How do robots think?
Robolympics is a summer Year 8 expedition completed by C22.
The learning targets were :
- I can convert coordinates into bearings and distances.
- I can apply pythagoras and trigonometry to solve the ‘Shortest distance challenge.’
- I can develop a program for my robot to complete set challenges.
- I can use the science journal protocol to reflect on my work.
- I can explain how control systems can embed intelligence into products.
Students were challenged to follow a set of bearings and distances on the large car park, and discovered this traced out the shape of Wall-E. They read about George Boole who was a teaching assistant in Doncaster and a mathematician who wrote about the laws of logic, which are the fundamental laws in all modern day computers. Students played games with logic gates such as AND, OR, NAND, NOR and XOR to work out how inputs changed their output, learning how to express these using Boolean algebra and Venn diagrams.
When the guiding question and learning targets were revealed students discovered that they would be working with robots, which had been purchased for the school by a range of sponsors from companies around Doncaster.
For the challenges, students worked in teams of 3, each with their own robot. The first challenge involved programming their robot to move between a set of coordinates. However, the robots do not understand coordinates so students had to use Pythagoras’ theorem and trigonometry to work out the bearings and distance between each coordinate point. They then had to work out how to program their robot to follow this path accurately and as quickly as possible.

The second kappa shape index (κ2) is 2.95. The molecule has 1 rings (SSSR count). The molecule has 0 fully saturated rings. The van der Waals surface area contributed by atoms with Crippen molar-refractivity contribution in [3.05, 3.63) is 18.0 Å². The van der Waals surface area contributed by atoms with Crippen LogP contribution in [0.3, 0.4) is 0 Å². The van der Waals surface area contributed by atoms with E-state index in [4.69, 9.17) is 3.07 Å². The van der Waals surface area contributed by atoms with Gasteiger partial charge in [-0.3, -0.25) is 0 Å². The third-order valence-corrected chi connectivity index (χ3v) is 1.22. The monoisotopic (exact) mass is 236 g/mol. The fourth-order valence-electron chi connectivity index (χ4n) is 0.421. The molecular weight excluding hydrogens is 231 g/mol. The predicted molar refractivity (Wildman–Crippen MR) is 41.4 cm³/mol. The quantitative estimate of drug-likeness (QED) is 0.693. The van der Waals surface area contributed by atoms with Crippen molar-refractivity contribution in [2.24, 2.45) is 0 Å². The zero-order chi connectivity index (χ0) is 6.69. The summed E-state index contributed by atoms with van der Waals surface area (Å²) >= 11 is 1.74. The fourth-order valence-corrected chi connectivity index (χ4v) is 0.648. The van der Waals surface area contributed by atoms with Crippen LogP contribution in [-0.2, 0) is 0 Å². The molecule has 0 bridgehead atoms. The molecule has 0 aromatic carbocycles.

Their next challenges were all based on learning how their robots think, how they can be programmed to react to sensory inputs and how they can give them some limited intelligence.
The expedition culminated in two Robolympics challenges where we had to race our robots around a colour coded racetrack and use Maths to solve the ‘Schoolyard Problem’.
All resources relating to this expedition can be found below:
Final Product – Robot Challenge Reports
In 2016/17 C21 also completed this expedition with the final product being a Celebration of Learning where their robots competed against each other. Click on the link below to see the winning class teams battle it out.